State regulators put retail electricity providers on notice Friday that if they don’t offer the same electricity plans to their Spanish-speaking customers as they do to their English-speaking ones, the Public Utility Commission will yank them off the state’s Power to Choose website, where millions of Texans shop for power.
Commission Chairman DeAnn Walker said that retail electric providers have until 8 a.m. Monday to offer the same electricity plans on both websites. Of the 57 electricity providers on the English version of Power to Choose, only 23 offered plans on the Spanish language site, Poder de Escoger, according to the Public Utility Commission.
“I’m not happy with that at all,” said Walker. “They’re not going to have one on the English and not on the Spanish.”
The state-managed website Power to Choose website has become the way millions of consumers buy electricity in the deregulated market that covers 85 percent of Texas, including Houston and Dallas. The electricity plans advertised on the website are among the cheapest available, consumer advocates say. By not listing them on both websites, Spanish speakers are at a disadvantage,
“It limits the ability of Spanish speakers to get good deals ,” said R.A. Dyer, policy analyst for the Texas Coalition for Affordable Power in Austin, a group of cities that buy electricity in deregulated markets. “It’s absolutely imperative that Spanish language consumers have the same options and the same choices as everyone else.”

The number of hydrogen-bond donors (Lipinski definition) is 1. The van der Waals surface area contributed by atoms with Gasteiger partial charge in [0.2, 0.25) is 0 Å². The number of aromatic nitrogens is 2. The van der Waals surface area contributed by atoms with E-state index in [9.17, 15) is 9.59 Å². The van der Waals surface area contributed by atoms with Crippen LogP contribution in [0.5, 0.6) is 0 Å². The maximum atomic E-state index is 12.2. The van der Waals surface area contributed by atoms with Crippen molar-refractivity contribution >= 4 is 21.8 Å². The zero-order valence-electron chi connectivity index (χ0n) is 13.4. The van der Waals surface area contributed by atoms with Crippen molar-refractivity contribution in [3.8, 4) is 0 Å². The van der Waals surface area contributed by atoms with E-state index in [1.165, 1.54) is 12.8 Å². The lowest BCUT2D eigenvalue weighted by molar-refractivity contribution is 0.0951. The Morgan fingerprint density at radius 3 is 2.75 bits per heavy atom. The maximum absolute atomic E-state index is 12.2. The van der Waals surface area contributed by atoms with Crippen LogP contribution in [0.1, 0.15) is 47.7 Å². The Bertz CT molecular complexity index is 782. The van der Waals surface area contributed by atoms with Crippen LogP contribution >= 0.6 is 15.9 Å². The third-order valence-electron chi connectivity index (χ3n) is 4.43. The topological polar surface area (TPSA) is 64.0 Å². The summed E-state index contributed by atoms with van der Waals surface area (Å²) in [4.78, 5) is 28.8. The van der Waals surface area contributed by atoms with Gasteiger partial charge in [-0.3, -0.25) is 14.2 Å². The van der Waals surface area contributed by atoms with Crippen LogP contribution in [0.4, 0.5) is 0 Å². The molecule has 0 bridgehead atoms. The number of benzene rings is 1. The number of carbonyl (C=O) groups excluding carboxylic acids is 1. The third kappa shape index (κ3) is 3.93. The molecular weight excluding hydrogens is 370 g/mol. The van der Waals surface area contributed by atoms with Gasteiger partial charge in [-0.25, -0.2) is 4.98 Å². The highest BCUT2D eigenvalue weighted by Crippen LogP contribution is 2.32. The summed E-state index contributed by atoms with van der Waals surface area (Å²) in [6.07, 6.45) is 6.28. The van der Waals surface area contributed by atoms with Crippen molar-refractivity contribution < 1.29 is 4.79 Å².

Mustafa Tameez, managing director of Outreach Strategists, a Houston firm that consults with companies and nonprofits on diversity, said the practice of bypassing the Spanish language electricity shopping site was akin to redlining, when banks would draw red circles around neighborhoods, typically minority, in which they’d refuse to make loans or provide other financial services.
“They’ve gotten away with charging people more who may not understand that by choosing the right electric company, one can save a substantial amount on their monthly bill,” said Tameez. “Forty-one percent of Harris County is Latino and if you are willing to find a way to charge a group of people more money just because they don’t speak the language, then we should all know who those companies are.”
On Friday afternoon, the English version of Power to Choose offered shoppers in Houston three plans with rates of 8.2 cents per kilowatt hour for 1,000 kilowatt hours and 14 with rates of 8.3 cents per kilowatt hour. But Poder de Escoger had only one plan for 8.2 cents per kilowatt hour and two plans for 8.3 cents.
Discount Power of Houston had a plan for 8.3 cents per kilowatt hour on the English language version of Power to Choose, but no offerings on the Spanish language version. A customer service representative said any requirements of the Public Utility Commission would be met by the deadline.
Infuse Energy is one of Houston’s low-cost leaders. On Friday afternoon, the Houston-based electricity retailer offered an 8.2 cents per kilowatt hour plan on the English language Power to Choose website, but had no offerings on the Spanish language site.
By Friday evening, however, Infuse listed three low-cost offers on the Spanish language site, including one for 8.2 cents per kilowatt hour and two for 8.3 cents. Infuse did not respond to a request for comment.
Gexa Energy, owned by Florida-based NextEra Energy, offered an 8.3 cents per kilowatt plan on the English version of Power to Choose, but had no offerings on the Spanish language version. The company said it would not comment.